Review: Joana Carneiro at the ISO

Music director of California’s Berkley Symphony, Joana Carneiro, guest conducted with the ISO last weekend.

4 stars

Hilbert Circle Theatre; Jan. 28-29.

Having a female guest on the podium is a rare enough event for the Indianapolis Symphony Orchestra; a good one has historically been rarer yet - mainly because there are so few. Portuguese conductor and presently music director of California's Berkley Symphony, Joana Carneiro, 34, conducts with the exuberance that she presents in an interview. Speaking in rapid, near perfect English, Carneiro more than delighted Geoffery Lapin's Words-on-Music audience an hour before the concert. She continued to do so for the general audience after mounting the podium.

Accompanied by guest soloist Alexander Toradze, 58, an expatriate of Soviet Georgia and long in residence at the IU South Bend campus, Carneiro gave us a both dazzling and yearning account of Prokofiev's Piano Concerto No. 3 in C, Op. 26 (1921). Known for his heavily nuanced interpretive prowess, Toradze seemingly revealed the Russian/Soviet composer's soul, flexing this most popular of his five piano concertos to the nth degree, but never betraying its spirit.

He made the piano part at once articulate and expressive, whether in the flashy, outer-movement passages or the plaintive, wistful line in the Andantino movement, with those occasional up-sweeping figurations. The concerto's final phrases are among the most inspired of any virtuoso display in the genre; Toradze, Carneiro and the players swept the audience members en masse to their feet in one of the most deserved, extended ovations I've witnessed here. A five-star performance.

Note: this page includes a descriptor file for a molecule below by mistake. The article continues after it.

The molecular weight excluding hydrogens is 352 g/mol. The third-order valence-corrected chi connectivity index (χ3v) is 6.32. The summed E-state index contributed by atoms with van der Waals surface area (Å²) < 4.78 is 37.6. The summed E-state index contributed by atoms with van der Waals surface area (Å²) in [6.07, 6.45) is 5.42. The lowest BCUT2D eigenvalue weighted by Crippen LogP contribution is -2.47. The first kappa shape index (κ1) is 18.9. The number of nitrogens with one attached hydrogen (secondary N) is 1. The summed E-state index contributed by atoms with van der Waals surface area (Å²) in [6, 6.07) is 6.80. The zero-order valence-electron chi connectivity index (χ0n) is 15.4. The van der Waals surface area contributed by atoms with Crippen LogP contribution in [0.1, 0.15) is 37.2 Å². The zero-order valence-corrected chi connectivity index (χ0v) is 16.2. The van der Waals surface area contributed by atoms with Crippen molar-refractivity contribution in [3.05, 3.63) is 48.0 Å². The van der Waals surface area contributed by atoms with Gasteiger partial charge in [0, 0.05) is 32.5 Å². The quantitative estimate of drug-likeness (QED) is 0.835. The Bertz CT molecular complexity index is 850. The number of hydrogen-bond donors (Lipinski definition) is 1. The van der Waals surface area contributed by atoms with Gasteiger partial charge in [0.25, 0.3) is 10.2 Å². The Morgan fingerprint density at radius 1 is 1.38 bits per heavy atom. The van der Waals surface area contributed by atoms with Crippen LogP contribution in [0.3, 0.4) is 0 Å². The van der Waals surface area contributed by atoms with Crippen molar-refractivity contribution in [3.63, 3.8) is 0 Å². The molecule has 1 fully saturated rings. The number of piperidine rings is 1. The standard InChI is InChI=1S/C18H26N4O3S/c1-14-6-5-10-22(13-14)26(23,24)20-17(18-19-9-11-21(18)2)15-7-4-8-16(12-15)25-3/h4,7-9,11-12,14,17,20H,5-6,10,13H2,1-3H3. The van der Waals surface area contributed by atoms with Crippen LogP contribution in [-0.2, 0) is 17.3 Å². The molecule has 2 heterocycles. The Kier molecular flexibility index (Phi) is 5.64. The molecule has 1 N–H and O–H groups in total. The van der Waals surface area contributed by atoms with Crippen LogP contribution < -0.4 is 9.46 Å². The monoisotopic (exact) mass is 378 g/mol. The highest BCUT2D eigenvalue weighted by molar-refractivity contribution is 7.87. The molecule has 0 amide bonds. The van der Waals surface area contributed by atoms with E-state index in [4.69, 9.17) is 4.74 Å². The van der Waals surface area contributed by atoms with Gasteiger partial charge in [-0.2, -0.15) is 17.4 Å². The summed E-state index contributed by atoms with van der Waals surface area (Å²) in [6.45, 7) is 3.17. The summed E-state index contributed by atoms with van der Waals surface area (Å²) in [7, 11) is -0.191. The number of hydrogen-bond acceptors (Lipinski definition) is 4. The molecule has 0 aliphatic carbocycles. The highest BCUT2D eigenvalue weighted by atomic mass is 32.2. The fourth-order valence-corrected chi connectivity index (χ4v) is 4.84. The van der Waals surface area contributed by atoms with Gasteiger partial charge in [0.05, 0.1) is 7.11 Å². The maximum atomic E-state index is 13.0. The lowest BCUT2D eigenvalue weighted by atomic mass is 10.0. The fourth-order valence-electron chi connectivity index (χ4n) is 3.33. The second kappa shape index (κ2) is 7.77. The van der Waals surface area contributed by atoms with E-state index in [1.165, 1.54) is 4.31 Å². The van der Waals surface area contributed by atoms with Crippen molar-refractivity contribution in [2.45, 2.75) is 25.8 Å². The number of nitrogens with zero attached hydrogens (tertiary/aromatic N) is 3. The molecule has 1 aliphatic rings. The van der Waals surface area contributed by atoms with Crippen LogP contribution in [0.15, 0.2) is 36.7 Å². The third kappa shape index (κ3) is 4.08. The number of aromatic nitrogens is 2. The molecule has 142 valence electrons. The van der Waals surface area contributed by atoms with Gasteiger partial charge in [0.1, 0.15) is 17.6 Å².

Though Carneiro's other two readings didn't quite reach the level of the Prokofiev, her concluding Beethoven Symphony No. 7 in A, Op. 92 conveyed a goodly measure of excitement. The tempos of each of Beethoven's immortal Nine have, in revisionist history, been notably sped up from a half century ago, especially the Seventh.

With large, sweeping baton gestures, Carneiro moved her players through the Bonn master's heavily rhythmic four movements with good precision and strong momentum. However, in the final Allegro con brio movement (which, for some reason, the program booklet failed to list), the violin figurations defining the movement's theme were mostly buried under the brass's rhythmic pulsations, rendering them all but inaudible. While one's mind can often supply what one can't quite hear, it is clearly better to have a balanced ensemble. This was Carneiro's only failing in an otherwise laudable account.

The program opened with a less-than-ten minute new piece, Private Alleles, by Mexican composer Enrico Chapela (b. 1974). Programmatically, it purportedly has to do with the genetic variations within Mexican populations caused by varying blends of European, American Indian and African ancestors which have produced the "Mestizo" sub-race comprising 80% of today's Mexicans. While representational music is, at its best, difficult to transmute its program from composer to listening public, something as abstract as genetic variations seems impossible to have any musical counterpart - even if you carefully read the composer's program notes and try to "believe." Except for some sparkling use of percussion, the piece did little to raise my spirits - and nothing for my appreciation of genetics.

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